Thermal solar power is a type of power generation that harnesses the heat from the sun's rays to be used as an energy source. Thermal solar power is different than some other, well-known types of solar power that use light from the sun's rays to convert to electricity. Thermal solar power is best known for its use in water heating, a technology that has been around for decades.
Solar water heaters use solar collectors mounted to the roof of a building, such as a home, to provide heated water to the facility. While there are shortcomings, such as not providing as much heat on a cloudy day, thermal solar power is particularly effective in this application. Many with solar hot water heaters see their electrical bills decrease substantially.
Some of the more unconventional uses of thermal solar power include things like cooking and disinfection. While these uses are rare, they do show the variety of things that can be accomplished using the sun's heat as a power source. In general, however, the real value of the sun comes from its uses in other applications.
Solar thermal collectors are primarily used to heat something such as air or water directly. This heating can have a number of benefits, as previously stated in regards to the solar water heaters. However, solar thermal power has other uses as well. Some of these may help provide energy to a vast amount of people.
Thermal solar power collectors can also be used to produce electricity through an indirect, thermodynamic process. In such cases, heat is often intensified through mirrors and lenses to produce very hot temperatures. This technique is especially effective in desert environments, where there are many sunny days.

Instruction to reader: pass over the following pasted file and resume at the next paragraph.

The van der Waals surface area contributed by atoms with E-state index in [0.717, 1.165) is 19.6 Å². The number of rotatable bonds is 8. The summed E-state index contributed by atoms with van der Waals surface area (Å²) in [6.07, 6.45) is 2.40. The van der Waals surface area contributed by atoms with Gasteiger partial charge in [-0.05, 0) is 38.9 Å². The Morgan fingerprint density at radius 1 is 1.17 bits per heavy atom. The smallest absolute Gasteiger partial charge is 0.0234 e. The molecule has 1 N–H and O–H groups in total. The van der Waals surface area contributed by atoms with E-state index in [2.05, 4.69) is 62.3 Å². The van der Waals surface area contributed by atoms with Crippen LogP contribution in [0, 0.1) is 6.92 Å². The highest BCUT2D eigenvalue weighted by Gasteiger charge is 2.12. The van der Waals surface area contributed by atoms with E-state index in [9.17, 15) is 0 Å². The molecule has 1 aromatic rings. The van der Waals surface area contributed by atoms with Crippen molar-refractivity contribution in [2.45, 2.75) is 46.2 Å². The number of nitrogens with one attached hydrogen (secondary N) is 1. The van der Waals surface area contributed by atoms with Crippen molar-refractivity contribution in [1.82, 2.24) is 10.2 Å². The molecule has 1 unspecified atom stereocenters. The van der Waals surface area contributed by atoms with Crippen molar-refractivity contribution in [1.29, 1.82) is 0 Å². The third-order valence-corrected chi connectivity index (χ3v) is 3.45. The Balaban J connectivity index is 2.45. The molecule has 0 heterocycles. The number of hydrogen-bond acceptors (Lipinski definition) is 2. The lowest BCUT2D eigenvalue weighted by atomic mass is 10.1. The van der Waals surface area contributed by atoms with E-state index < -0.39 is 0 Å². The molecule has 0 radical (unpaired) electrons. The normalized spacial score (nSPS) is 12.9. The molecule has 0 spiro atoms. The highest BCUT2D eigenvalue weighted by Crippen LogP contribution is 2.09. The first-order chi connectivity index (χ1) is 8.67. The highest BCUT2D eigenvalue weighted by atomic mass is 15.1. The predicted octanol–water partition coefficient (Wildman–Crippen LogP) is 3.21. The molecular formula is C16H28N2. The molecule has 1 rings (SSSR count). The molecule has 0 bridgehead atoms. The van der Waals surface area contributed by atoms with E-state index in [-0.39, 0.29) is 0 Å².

The heat collected can then be used to heat water, which in turn creates steam. This steam can then be used to turn conventional turbines, thus producing electricity. This electricity can then be transmitted to the surrounding area.
Thermal solar power offers many benefits over other types of conventional energy generation. Unlike coal, it produces no carbon dioxide and is a renewable fuel source, and produced totally without pollution. Unlike nuclear, there is no hazardous waste to deal with. It provides a virtually limitless supply of power.
However, there are drawbacks as well. The panels needed for large-scale energy production can be very expensive and take up a substantial amount of space. Therefore, start-up costs are not cheap. However, the best spots are desert environments, where land may not cost very much, providing some relief to the higher start-up costs.